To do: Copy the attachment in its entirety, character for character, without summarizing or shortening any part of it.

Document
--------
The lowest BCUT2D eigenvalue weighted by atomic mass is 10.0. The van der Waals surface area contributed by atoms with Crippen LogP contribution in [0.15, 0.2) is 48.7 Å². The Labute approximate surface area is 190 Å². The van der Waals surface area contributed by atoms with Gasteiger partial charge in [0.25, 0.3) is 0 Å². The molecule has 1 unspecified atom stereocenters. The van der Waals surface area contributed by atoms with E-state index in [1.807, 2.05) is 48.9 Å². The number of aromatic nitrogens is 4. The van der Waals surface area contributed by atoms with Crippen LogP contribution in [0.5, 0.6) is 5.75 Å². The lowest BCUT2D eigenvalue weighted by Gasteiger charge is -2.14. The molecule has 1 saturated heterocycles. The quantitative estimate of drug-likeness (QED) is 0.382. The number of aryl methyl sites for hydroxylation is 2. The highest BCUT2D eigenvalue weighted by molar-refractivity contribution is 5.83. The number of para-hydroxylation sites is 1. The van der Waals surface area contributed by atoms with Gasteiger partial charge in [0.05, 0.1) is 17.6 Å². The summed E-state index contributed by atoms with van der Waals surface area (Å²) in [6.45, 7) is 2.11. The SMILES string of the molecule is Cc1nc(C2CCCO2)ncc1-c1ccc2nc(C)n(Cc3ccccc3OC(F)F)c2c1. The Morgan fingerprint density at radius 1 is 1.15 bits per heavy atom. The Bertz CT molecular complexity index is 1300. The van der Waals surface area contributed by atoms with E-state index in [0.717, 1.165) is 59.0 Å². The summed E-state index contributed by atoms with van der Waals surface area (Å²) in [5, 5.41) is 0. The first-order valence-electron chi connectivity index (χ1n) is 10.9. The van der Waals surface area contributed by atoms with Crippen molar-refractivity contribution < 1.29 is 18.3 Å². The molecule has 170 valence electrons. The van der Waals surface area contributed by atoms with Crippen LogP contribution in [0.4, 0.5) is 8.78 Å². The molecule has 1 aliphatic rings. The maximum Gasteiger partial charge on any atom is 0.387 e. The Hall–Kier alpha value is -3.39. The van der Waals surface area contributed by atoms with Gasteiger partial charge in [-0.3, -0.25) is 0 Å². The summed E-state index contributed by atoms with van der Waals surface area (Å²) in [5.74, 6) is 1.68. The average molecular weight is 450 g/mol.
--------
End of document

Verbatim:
The lowest BCUT2D eigenvalue weighted by atomic mass is 10.0. The van der Waals surface area contributed by atoms with Crippen LogP contribution in [0.15, 0.2) is 48.7 Å². The Labute approximate surface area is 190 Å². The van der Waals surface area contributed by atoms with Gasteiger partial charge in [0.25, 0.3) is 0 Å². The molecule has 1 unspecified atom stereocenters. The van der Waals surface area contributed by atoms with E-state index in [1.807, 2.05) is 48.9 Å². The number of aromatic nitrogens is 4. The van der Waals surface area contributed by atoms with Crippen LogP contribution in [0.5, 0.6) is 5.75 Å². The lowest BCUT2D eigenvalue weighted by Gasteiger charge is -2.14. The molecule has 1 saturated heterocycles. The quantitative estimate of drug-likeness (QED) is 0.382. The number of aryl methyl sites for hydroxylation is 2. The highest BCUT2D eigenvalue weighted by molar-refractivity contribution is 5.83. The number of para-hydroxylation sites is 1. The van der Waals surface area contributed by atoms with Gasteiger partial charge in [0.05, 0.1) is 17.6 Å². The summed E-state index contributed by atoms with van der Waals surface area (Å²) in [6.45, 7) is 2.11. The SMILES string of the molecule is Cc1nc(C2CCCO2)ncc1-c1ccc2nc(C)n(Cc3ccccc3OC(F)F)c2c1. The Morgan fingerprint density at radius 1 is 1.15 bits per heavy atom. The Bertz CT molecular complexity index is 1300. The van der Waals surface area contributed by atoms with E-state index in [0.717, 1.165) is 59.0 Å². The summed E-state index contributed by atoms with van der Waals surface area (Å²) in [5, 5.41) is 0. The first-order valence-electron chi connectivity index (χ1n) is 10.9. The van der Waals surface area contributed by atoms with Crippen molar-refractivity contribution < 1.29 is 18.3 Å². The molecule has 170 valence electrons. The van der Waals surface area contributed by atoms with Crippen LogP contribution in [0.4, 0.5) is 8.78 Å². The molecule has 1 aliphatic rings. The maximum Gasteiger partial charge on any atom is 0.387 e. The Hall–Kier alpha value is -3.39. The van der Waals surface area contributed by atoms with Gasteiger partial charge in [-0.3, -0.25) is 0 Å². The summed E-state index contributed by atoms with van der Waals surface area (Å²) in [5.74, 6) is 1.68. The average molecular weight is 450 g/mol.